by Tom Redmond
An interview with Mark O'Connor
Mark O'Connor is a widely known professional fiddler, prominent in country music and in classical music. A child prodigy, O’Connor began studying guitar at age 6. As a teenager he won national championships on the guitar, mandolin as well as the fiddle. His mentors were Texas fiddler Benny Thomasson and Jazz violinist Stéphane Grappelli. He has recorded solo albums for Rounder, Warner Bros. Records, Sony, and his own CD line OMAC Records. He has won two Grammy awards, one for his New Nashville Cats album and another for his Appalachian Journey album he did with Yo-Yo Ma and Edgar Meyer. He was named Musician of the Year by the Country Music Association six years in a row (from 1991-1996).
One of the most sought after Nashville studio musicians in the 1990s, O’Conner’s violin can be heard on countless hits.
In his career, O'Connor has crossed musical genres, composing, arranging, and recording folk, classical and jazz music. His Fiddle Concerto has received over 200 performances making it one of the most performed concertos written in the last 50 years. He has composed six violin concertos, string quartets, string trios, choral works, solo unaccompanied works and a new Symphony. He has worked and recorded with a wide variety of artists, such as Chet Atkins, James Taylor, Michelle Shocked, Alison Krauss, Bela Fleck, Stéphane Grappelli, The Dixie Dregs and Wynton Marsalis.
One of his most popular compositions, Appalachia Waltz (appearing on the album of the same title), has been adopted by Yo-Yo Ma as part of his live performance repertoire. O'Connor hosts an annual fiddle camp (the Mark O'Connor Fiddle Camp) in Tennessee and annual String Camps in San Diego and New York. O'Connor is currently living in New York City.
TR: I know you grew up in Washington. Can you tell me a little bit about your early music influences?
MO: Well, Chet Atkins was certainly one of those early music influences. I was a guitar player first, beginning around age 6.
TR: Yes, in fact I've seen a video of you and Chet and Paul Yandell playing on a television show from the eighties. You were playing lead. A TNN show I believe.
MO: Yes, that was "Gallopin’ Guitar". Somebody has recently added that video on my Facebook page. I was a classical guitar player initially, and then I also studied flamenco guitar and finally country and bluegrass.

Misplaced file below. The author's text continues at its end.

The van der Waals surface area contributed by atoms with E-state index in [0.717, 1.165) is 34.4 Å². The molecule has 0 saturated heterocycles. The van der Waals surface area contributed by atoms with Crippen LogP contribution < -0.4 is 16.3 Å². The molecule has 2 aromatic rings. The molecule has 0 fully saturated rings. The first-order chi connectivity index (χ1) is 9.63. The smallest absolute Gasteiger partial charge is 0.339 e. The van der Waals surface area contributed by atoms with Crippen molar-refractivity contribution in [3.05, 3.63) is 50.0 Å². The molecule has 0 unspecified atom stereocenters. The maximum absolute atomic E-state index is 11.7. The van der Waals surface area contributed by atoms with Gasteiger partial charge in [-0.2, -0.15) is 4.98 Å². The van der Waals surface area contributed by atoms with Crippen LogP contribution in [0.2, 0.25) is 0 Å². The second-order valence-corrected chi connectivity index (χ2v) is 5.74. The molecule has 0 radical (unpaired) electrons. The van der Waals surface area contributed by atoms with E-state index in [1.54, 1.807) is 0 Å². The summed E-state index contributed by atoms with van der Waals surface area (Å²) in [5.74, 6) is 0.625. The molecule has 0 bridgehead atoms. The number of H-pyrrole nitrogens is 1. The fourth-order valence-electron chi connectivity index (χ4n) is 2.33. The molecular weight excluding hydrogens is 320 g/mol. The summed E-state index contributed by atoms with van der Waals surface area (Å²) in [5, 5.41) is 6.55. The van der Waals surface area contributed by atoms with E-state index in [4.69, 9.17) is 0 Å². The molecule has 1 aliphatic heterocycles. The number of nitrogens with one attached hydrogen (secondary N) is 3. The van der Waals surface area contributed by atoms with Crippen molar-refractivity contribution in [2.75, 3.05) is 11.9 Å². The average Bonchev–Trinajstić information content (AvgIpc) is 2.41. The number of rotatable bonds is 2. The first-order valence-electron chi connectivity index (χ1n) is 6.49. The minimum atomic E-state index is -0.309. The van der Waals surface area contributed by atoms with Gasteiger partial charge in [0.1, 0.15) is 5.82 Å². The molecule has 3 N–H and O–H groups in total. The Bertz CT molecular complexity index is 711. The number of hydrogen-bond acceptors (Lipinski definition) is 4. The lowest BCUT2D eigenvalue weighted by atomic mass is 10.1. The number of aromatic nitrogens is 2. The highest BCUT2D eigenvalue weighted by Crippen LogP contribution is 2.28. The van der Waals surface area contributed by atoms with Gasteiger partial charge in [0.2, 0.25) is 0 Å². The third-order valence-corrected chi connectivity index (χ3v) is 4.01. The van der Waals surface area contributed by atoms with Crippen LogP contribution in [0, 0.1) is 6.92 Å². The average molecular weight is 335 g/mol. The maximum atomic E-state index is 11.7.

TR: And this is before you ever even touched the violin?
MO: Yes. At age 11 I got really interested in bluegrass and country guitar, and I was able to really draw inspiration from all the great guitar players that were recording in that era; of course, Chet Atkins, and Jerry Reed, and Doc Watson and some of the bluegrass guitar players like Tony Rice, and Norman Blake.
I played a lot of guitar through my teenage years, even after starting the violin. I kept my guitar playing up pretty well and then I recorded an album of all guitar music when I was 16 called "Markology."
And I think “Markology” might be the best guitar work I've ever done in my entire life. I had some special guests on that album, including Tony Rice, Dan Crary, David Grisman and Sam Bush. It was the album Chet Atkins heard. It was the first time he ever heard of me.
Just about a year after that album was released, Chet wrote me a letter and he was really, really nice. He said, "I heard your album and I really loved it," and he invited me to come see him whenever I was in Nashville.
It took me awhile to get to Nashville to have a meeting with him. I think I was 22 or so when I finally went to Nashville and met Chet in his office. I remember the conversation like it was yesterday. I was sitting in Chet’s office, and he said, "You're a talented young man. Where are you living?" I said, "Well, currently I'm living in Atlanta, Georgia." and he said, "Well, you should be in Nashville," and I said, "Well, what would I do here?" and he said: “Anything you want to!"
Of course I was completely blown away. He asked me again what I wanted to do and at that point I was kind of lost for words, so I blurted out, "Well, I guess be on television," and as soon as I said that, I felt kind of embarrassed because I really only said it because I didn't really know what to say -- I was young and awkward.
But to my surprise he said, "Well, I think you can do that - I'll make a call."
So he called Ralph Emery over at TNN, and the phone conversation lasted only a few minutes. He got off and he said, "Well, what's your schedule the next couple of weeks?"
So in just a matter of minutes Chet had set that first television appearance up for me and that is where I went on with Chet and we played “Gallopin’ Guitar”.
TR: You were part of the house band there on TNN weren't you?
MO:Yes, but that was much later. That was after I got to be a very well-known session player in Nashville.
After that initial TV appearance with Chet I began to do a lot of session work. I got to be very busy and I was nominated for Musician of the Year for several years, and I suppose that "Galloping Guitar’" is from 1983. I started my own show on TNN called "The American Music Shop" in 1989.
TR: So you were living in Nashville from '83 or so?
MO: Yes, beginning in 1983. I lived there for 15 years before moving away.